Paul Sax, M.D.: Now, this is all assuming that everything goes well with the Phase 3 [studies]. Then you could envision this as being a regimen that you could basically start without even needing any blood tests. You just start bictegravir, TAF [tenofovir alafenamide] and FTC [emtricitabine, Emtriva].

MH: What's the difference between this and dolutegravir, which bictegravir was compared with in its Phase 2 study?

PS: I would argue that for both of those regimens, you could start without any blood tests. Basically, a person comes in, newly diagnosed. You want to start them? Go right ahead. Resistance testing: not necessary. Getting their baseline labs back: Almost nothing is going to be exclusionary for newly diagnosed patients to start either TAF/FTC with dolutegravir or TAF/FTC with bictegravir. The advantage of the latter is that it's gonna be a single pill [per day].

MH: In addition to bictegravir, there's also doravirine, whose study results were presented in the same abstract session in which you presented the bictegravir results. Let's talk briefly about doravirine and what sets that apart.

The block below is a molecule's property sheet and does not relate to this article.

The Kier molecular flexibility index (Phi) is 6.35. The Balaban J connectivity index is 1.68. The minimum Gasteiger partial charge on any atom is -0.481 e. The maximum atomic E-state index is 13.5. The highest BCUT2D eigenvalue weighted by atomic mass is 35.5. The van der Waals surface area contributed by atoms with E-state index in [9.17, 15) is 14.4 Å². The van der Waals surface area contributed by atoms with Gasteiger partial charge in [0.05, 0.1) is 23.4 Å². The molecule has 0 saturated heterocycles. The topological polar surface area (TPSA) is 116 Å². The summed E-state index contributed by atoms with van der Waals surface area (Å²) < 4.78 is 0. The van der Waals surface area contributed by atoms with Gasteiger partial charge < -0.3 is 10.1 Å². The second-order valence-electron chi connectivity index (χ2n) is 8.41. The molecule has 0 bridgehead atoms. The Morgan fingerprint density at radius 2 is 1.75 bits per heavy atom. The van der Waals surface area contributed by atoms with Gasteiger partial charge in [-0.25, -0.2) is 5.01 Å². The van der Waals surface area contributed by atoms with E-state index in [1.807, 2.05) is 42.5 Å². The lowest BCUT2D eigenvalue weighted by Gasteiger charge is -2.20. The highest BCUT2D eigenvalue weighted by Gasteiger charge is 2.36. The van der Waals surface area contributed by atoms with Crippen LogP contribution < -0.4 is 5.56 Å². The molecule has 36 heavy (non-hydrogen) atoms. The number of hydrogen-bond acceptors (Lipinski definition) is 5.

PS: Doravirine appears to have some of the advantages of other non-efavirenz NNRTIs in that it has less CNS [central nervous system] toxicity. It's once a day, very metabolically friendly; those are good things.

The problem with doravirine is that we are moving away from using non-nukes as initial therapy. In the study that was presented [at CROI 2017] and I'm a co-author on, the comparator arm is darunavir [Prezista]. Darunavir is not the state-of-the-art comparator.

MH: We've been moving away from NNRTIs in treatment, but isn't that partly because efavirenz [Sustiva, Stocrin] is associated with CNS problems, there really aren't any other viable NNRTI alternatives and integrase inhibitors have been on the rise?